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Investors Are Looking For Yield Anywhere They Can Get It

This article was originally published on ETFTrends.com.

The yield on the benchmark 30-year note sank to a new low on Wednesday as more fretting in the capital markets spurred a push for long-term safe haven assets like government debt. This inverted the yield curve even further, which is typically a recession signal.

In the meantime, fixed income investors are looking for yield anyway that they can get it.

“There’s just a huge Asian bid for any kind of yield,” said Tom di Galoma, head of Treasury trading at Seaport Global Holdings. “It’s kind of my feeling that you just don’t have enough fixed income in the world to actually satisfy the demand. It’s kind of a one-way trade.”

“But my feeling is that interest rates are telling you that there’s some very bad news down the road,” he added. “We don’t know what that is, but that’s what’s being signaled to me.”

Quality is Key

There are opportunities in other areas of the bond market, such as corporate debt. They key, however, is focusing on quality.

“The search for risk-free positive yields, worldwide, drives down our interest rates on Treasuries, just 2% on 30-year paper and wavering,” wrote Martin Sosnoff of Forbes. “Meanwhile, the fear of recession spreads, keeping a lid on high-yield paper, BB credits and below. This is pure opportunity. I don’t see their fixed charges coverage shrinking drastically. Neither, do you see the Chinese government selling $1 trillion of our Treasuries and moving elsewhere. Where?”

Investment-grade corporate bond-focused fixed-income ETF options include the iShares Intermediate Credit Bond ETF (CIU)iShares iBoxx $ Invmt Grade Corp Bd ETF (LQD) and Vanguard Interm-Term Corp Bd ETF (VCIT) .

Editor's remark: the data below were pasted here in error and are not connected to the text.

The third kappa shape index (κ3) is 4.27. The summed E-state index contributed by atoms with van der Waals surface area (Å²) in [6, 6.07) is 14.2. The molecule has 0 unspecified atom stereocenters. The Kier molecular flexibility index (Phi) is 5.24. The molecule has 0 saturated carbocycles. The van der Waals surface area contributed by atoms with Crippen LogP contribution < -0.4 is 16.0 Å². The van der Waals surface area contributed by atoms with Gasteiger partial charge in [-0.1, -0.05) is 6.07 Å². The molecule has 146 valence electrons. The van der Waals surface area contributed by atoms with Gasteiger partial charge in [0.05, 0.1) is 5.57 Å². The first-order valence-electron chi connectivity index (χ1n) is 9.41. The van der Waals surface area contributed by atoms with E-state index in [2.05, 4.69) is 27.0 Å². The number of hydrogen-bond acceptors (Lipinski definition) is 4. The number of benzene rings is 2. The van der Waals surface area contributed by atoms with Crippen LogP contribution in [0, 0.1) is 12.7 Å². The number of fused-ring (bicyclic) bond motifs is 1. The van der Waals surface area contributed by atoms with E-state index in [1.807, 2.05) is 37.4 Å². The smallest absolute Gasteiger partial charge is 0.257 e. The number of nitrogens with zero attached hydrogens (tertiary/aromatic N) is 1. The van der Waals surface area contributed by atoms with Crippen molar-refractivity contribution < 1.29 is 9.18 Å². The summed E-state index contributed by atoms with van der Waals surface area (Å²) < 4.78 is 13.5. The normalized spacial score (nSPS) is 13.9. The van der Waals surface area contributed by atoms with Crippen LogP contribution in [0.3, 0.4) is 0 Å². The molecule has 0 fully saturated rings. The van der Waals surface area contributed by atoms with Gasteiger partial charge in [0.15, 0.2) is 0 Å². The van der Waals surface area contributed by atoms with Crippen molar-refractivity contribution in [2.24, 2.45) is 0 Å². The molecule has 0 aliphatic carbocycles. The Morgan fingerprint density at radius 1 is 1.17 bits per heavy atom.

CIU tracks the investment results of the Bloomberg Barclays U.S. Intermediate Credit Bond Index. CIU focuses on investment-grade corporate debt and sovereign, supranational, local authority and non-U.S. agency bonds that are U.S. dollar-denominated and have a remaining maturity of greater than one year and less than or equal to ten years.

LQD seeks to track the investment results of the Markit iBoxx® USD Liquid Investment Grade Index composed of U.S. dollar-denominated, investment-grade corporate bonds. LQD allocates 95 percent of its total assets in investment-grade corporate bonds to mitigate credit risk.

VCIT seeks to track the performance of a market-weighted corporate bond index with an intermediate-term dollar-weighted average maturity, namely the Bloomberg Barclays U.S. 5-10 Year Corporate Bond Index. While VCIT holds debt issues with maturities between 5 and 10 years, they are all investment-grade holdings to minimize default risk.

Low Yields a Boon?

Still, low yields can also be a boon for the economy.

“Actually, low interest rates are cause for rejoicing,” added Sosnoff. “Not only is the cost of leverage much lower for us as players, but the Federal government saves some hundreds of billions in refinancing outstanding Treasuries. The Fed should be lengthening debt maturities and everyone should refinance his home mortgage or consider home ownership.”

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